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Oy, Tannenbaum: Bank’s removal of tree and reaction are misguided

December 4, 2010

Here in Austin, the KLBJ AM folks were losing their ever-livin’ minds yesterday over this bank forbids Christmas tree story. The conservative radio hosts and most of their callers argued that since the U.S. is predominantly Christian and most Americans celebrate Christmas, businesses should NOT be ashamed to display Christmas trees and other holiday decorations. They should say “Merry Christmas” instead of “Happy Holidays” and so on. The more I learn about the history of Christmas (and I just learned a lot thanks to UT history professor Penne Restad’s book), the sillier these debates seem to me.

In this case, the whole thing is a bit absurd because both the reaction to the removal of the Christmas tree and the bank’s decision to remove it are wrong.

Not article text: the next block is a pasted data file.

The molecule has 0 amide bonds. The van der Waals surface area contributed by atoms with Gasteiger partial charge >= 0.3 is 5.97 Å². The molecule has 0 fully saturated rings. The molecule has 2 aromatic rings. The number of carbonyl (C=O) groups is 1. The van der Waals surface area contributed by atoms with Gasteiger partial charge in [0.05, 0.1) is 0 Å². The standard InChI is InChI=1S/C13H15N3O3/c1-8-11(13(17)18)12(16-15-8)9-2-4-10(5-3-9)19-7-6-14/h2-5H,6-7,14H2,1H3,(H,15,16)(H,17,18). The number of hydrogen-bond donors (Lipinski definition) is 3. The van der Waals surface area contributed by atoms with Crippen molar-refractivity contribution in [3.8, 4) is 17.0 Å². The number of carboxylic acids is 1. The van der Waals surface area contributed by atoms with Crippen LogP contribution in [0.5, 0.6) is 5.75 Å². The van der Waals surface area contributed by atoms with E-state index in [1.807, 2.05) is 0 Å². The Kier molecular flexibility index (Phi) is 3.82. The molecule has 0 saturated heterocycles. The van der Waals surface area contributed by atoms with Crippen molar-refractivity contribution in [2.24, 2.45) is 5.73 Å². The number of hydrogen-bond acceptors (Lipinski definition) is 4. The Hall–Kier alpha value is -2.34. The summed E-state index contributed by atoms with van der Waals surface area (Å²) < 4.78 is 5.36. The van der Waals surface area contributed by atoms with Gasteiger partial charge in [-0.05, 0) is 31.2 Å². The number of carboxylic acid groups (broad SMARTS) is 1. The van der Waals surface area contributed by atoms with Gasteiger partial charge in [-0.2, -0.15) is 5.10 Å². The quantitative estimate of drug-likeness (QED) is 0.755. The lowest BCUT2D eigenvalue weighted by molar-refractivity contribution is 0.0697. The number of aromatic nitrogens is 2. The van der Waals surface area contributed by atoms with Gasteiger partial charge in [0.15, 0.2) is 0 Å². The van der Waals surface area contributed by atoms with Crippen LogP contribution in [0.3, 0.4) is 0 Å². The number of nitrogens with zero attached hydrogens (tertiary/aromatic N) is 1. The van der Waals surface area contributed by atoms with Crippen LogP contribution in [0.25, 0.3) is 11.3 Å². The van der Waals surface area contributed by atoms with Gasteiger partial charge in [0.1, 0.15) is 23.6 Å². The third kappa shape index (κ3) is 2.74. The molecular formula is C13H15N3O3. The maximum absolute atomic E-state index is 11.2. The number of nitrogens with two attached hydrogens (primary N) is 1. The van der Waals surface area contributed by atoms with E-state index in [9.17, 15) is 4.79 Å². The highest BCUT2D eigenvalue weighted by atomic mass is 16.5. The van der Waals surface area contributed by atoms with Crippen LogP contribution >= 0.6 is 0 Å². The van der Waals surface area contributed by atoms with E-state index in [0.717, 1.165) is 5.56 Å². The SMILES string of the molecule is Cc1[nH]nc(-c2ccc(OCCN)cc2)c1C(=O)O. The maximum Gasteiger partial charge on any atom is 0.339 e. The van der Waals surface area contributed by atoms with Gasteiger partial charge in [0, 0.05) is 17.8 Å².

Conservative Christians, some of whom identify with a fundamentalist religious view or a reformed Christian theology, should not champion secular, pre-Christian symbols like the tree. Or really just about anything our country does in the name of Christmas. And the reason they shouldn’t champion it is because it’s not biblical. Pure and simple. Nowhere does the Bible instruct Jesus followers to celebrate his birthday. Nowhere does it provide a birth date (though we’re pretty sure it ain’t in December). Nowhere does Jesus say, “This is a fir tree. Make sure you only open savings accounts in banks that decorate this tree in honor of me.”

The bank, meanwhile, is also misunderstanding the symbolism of the tree. It’s secular. It’s not a creche. It’s not a cross. It’s a tree lit up with pretty ornaments and lights. Most people will not find this no more offensive than displaying American flags on the Fourth or hearts and cupids on Valentine’s Day. These symbols are sewn into our cultural fabric. We usually don’t give them much thought. …. until someone takes them down so as not to offend.

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